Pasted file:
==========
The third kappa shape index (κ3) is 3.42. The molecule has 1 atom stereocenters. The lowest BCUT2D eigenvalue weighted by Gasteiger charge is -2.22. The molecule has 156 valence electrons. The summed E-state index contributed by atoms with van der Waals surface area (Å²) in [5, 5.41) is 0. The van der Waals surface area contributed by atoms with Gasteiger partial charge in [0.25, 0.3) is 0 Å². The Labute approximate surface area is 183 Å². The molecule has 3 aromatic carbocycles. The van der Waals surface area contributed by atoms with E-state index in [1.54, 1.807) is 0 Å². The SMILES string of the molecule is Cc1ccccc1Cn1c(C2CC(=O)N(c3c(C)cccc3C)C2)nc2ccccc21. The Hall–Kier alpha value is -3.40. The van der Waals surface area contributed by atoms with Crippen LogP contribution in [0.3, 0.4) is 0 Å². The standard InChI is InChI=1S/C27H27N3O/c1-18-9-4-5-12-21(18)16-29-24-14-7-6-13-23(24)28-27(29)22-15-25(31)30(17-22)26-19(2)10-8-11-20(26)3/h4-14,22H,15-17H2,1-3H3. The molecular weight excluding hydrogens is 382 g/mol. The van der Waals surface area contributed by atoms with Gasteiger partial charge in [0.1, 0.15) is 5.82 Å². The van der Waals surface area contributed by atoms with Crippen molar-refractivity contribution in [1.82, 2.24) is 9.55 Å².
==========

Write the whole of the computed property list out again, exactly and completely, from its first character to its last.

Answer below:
The third kappa shape index (κ3) is 3.42. The molecule has 1 atom stereocenters. The lowest BCUT2D eigenvalue weighted by Gasteiger charge is -2.22. The molecule has 156 valence electrons. The summed E-state index contributed by atoms with van der Waals surface area (Å²) in [5, 5.41) is 0. The van der Waals surface area contributed by atoms with Gasteiger partial charge in [0.25, 0.3) is 0 Å². The Labute approximate surface area is 183 Å². The molecule has 3 aromatic carbocycles. The van der Waals surface area contributed by atoms with E-state index in [1.54, 1.807) is 0 Å². The SMILES string of the molecule is Cc1ccccc1Cn1c(C2CC(=O)N(c3c(C)cccc3C)C2)nc2ccccc21. The Hall–Kier alpha value is -3.40. The van der Waals surface area contributed by atoms with Crippen LogP contribution in [0.3, 0.4) is 0 Å². The standard InChI is InChI=1S/C27H27N3O/c1-18-9-4-5-12-21(18)16-29-24-14-7-6-13-23(24)28-27(29)22-15-25(31)30(17-22)26-19(2)10-8-11-20(26)3/h4-14,22H,15-17H2,1-3H3. The molecular weight excluding hydrogens is 382 g/mol. The van der Waals surface area contributed by atoms with Gasteiger partial charge in [0.1, 0.15) is 5.82 Å². The van der Waals surface area contributed by atoms with Crippen molar-refractivity contribution in [1.82, 2.24) is 9.55 Å².